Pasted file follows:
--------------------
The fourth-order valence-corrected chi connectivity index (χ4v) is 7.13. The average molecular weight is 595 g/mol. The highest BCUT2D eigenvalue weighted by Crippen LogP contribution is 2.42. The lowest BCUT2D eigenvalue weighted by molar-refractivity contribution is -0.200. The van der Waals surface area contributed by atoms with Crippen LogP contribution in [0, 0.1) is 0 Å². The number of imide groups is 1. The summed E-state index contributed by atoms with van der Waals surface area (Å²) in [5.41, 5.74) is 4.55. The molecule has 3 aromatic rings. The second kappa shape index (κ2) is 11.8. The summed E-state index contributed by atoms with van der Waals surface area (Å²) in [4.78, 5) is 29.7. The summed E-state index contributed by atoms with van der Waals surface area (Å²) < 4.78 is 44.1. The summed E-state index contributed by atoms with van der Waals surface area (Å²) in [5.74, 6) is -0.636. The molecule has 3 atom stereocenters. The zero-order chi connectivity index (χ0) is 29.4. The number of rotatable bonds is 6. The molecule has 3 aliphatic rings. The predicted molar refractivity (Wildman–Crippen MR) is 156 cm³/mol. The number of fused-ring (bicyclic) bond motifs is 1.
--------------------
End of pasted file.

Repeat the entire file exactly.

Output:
The fourth-order valence-corrected chi connectivity index (χ4v) is 7.13. The average molecular weight is 595 g/mol. The highest BCUT2D eigenvalue weighted by Crippen LogP contribution is 2.42. The lowest BCUT2D eigenvalue weighted by molar-refractivity contribution is -0.200. The van der Waals surface area contributed by atoms with Crippen LogP contribution in [0, 0.1) is 0 Å². The number of imide groups is 1. The summed E-state index contributed by atoms with van der Waals surface area (Å²) in [5.41, 5.74) is 4.55. The molecule has 3 aromatic rings. The second kappa shape index (κ2) is 11.8. The summed E-state index contributed by atoms with van der Waals surface area (Å²) in [4.78, 5) is 29.7. The summed E-state index contributed by atoms with van der Waals surface area (Å²) < 4.78 is 44.1. The summed E-state index contributed by atoms with van der Waals surface area (Å²) in [5.74, 6) is -0.636. The molecule has 3 atom stereocenters. The zero-order chi connectivity index (χ0) is 29.4. The number of rotatable bonds is 6. The molecule has 3 aliphatic rings. The predicted molar refractivity (Wildman–Crippen MR) is 156 cm³/mol. The number of fused-ring (bicyclic) bond motifs is 1.